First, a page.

French-Canadian Culture, Heritage, and Traditions
While some people prefer to study the history of their ancestors and their culture working backwards in time, we feel that if you study the history of New France starting with the 17th century you will have a greater understanding of not only our shared history but of the historical events that greatly influenced our evolving culture. The lives lived by our ancestors was also influenced by where they lived at a particular period of time as well as their occupations. In other words, if you focus too much on the stories about French-Canadian culture or Native culture learned from your parents, grandparents, or great grandparents without reading about their history, you may make assumptions about their culture that are not supported by historical records.
Cultural Métissage: From the founding of New France by Champlain, the French immigrants began to borrow cultural practices from Native Americans. Likewise, the Native Americans began to borrow cultural practices from the French immigrants. See the following PDFs which provide you with examples from primary records and memoires which document cultural métissage, especially the practices in present-day Michigan and the Mississippi Valley from the 17th through the early 19th centuries.
Kent, Timothy J. Ft. Pontchartrain at Detroit: A Guide to the Daily Lives of Fur Trade and Military Personnel, Settlers, and Missionaries at French Posts, Volumes I and II (Ossineke, Michigan: Silver Fox Enterprises, 2001). FCHSM member Timothy Kent’s two volumes about the early history of Detroit provide unparalleled detail about what life was like in the French Posts.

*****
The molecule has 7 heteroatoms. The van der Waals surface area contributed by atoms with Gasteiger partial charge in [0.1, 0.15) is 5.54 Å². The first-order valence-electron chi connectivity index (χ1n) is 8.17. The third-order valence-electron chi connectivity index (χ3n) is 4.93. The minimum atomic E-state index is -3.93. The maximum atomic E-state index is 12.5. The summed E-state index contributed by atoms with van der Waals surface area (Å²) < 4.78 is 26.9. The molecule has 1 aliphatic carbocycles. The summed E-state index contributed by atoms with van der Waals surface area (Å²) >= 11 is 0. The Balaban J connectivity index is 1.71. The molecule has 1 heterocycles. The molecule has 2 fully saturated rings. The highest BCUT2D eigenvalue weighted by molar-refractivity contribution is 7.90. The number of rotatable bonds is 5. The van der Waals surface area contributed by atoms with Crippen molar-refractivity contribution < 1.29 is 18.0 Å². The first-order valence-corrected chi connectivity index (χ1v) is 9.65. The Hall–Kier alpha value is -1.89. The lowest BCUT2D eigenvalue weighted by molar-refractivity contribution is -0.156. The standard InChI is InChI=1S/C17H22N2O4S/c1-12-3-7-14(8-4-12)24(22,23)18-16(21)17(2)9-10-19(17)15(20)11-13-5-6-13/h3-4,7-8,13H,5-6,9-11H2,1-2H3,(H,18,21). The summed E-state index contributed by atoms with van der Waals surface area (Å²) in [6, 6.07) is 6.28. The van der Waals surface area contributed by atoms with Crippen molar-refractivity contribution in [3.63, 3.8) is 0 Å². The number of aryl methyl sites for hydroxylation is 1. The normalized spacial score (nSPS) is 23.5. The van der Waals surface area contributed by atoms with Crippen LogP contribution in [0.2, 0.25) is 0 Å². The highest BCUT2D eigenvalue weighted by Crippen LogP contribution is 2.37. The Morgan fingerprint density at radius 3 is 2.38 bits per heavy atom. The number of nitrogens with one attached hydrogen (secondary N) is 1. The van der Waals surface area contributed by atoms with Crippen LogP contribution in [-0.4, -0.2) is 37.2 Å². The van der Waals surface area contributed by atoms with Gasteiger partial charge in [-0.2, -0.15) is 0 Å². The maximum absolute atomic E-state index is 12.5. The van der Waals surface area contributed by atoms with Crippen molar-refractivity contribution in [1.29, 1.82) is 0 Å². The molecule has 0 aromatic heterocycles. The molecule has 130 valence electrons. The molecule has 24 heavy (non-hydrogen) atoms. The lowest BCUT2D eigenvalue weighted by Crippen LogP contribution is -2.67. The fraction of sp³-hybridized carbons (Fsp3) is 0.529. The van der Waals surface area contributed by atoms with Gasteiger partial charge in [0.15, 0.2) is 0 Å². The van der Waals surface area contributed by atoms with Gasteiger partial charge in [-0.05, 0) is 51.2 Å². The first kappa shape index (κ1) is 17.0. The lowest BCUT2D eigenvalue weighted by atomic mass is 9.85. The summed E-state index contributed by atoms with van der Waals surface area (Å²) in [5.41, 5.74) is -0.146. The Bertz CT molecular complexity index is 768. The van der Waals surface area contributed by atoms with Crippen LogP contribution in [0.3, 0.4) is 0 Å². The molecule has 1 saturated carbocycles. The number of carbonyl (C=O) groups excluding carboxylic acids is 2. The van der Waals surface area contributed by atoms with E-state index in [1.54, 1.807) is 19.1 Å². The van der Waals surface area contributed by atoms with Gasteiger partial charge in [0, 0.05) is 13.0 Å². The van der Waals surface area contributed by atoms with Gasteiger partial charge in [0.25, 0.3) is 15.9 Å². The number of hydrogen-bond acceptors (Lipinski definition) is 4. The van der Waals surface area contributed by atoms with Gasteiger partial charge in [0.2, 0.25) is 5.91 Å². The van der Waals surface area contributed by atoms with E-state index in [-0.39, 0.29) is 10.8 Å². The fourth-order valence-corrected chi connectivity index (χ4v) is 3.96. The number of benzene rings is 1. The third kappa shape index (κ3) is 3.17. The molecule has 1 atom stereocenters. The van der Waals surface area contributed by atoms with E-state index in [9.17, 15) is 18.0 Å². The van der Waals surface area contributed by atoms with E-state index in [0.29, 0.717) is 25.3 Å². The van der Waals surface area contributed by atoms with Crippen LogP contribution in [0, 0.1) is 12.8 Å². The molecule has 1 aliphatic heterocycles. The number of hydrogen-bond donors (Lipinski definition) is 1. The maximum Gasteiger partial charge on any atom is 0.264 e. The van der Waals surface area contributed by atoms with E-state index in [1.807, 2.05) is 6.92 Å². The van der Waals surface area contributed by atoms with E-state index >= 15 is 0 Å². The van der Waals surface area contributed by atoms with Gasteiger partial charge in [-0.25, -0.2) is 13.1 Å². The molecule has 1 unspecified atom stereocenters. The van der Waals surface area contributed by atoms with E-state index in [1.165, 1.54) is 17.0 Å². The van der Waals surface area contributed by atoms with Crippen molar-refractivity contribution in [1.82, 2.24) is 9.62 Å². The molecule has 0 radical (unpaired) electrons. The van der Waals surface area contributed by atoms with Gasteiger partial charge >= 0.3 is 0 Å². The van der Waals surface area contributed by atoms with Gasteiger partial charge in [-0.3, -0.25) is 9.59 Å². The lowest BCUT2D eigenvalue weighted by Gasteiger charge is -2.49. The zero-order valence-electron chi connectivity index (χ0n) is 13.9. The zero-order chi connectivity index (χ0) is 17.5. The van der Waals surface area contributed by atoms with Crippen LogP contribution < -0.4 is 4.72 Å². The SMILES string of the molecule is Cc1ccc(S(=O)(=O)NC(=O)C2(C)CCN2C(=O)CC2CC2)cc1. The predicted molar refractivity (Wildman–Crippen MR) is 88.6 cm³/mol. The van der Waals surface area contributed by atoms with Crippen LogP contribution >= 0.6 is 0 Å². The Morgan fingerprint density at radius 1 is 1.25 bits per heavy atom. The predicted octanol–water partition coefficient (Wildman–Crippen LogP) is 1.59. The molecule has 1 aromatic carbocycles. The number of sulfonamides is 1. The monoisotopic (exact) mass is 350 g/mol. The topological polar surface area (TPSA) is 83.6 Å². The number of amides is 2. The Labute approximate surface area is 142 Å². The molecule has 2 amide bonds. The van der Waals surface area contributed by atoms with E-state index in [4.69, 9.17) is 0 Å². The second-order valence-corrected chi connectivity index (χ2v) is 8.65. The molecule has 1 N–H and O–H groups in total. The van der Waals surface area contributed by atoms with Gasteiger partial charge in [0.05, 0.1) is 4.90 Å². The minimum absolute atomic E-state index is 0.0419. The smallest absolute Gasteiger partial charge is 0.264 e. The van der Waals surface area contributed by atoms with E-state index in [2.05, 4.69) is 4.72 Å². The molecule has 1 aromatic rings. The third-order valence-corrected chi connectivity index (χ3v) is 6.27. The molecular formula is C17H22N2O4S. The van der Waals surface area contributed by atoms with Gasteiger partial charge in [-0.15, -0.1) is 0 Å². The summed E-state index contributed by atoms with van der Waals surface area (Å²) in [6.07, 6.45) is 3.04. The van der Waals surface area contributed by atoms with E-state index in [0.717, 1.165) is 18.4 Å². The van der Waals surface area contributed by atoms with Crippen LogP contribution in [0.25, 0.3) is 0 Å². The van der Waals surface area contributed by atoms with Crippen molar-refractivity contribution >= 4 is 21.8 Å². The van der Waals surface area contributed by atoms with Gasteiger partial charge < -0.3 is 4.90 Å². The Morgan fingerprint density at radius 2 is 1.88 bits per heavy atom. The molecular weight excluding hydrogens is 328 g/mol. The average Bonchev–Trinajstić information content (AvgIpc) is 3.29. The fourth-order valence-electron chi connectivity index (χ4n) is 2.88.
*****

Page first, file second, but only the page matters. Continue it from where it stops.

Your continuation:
The two-volume set includes the following chapters: Introduction; Historical Overview; Canoe Transportation; Provisions, Cooking, and Eating; Hunting and Warfare, Trapping and Fishing; Buildings, Hardware, and Furnishings; Furnishings of the Church, Vestments, and Activities of the Priest; Woodworking, Metalworking, and Masonryworking; Farming and Gardening; Clothing; Sewing, Laundry, and Cleaning; Grooming and Medical Treatments; Recreation; Trade and Commerce. The appendices contain translations of 32 documents related to life and trade at Detroit. Finally, Kent has illustrated the book with drawings, maps, and photographs.
Websites with mini articles about cultural topics in New France:
Loraine DiCerbo’s Photo of the Chevalier House at Colonial Michilimackinac
Download the PDF Brief Bibliography for researching French-Canadian Housing and Furniture above for an explanation of the building styles used at the Great Lake’s Posts and Forts
During the French Regime (through 1760), the largest canoes were manned by eight-man crews and were introduced in 1730.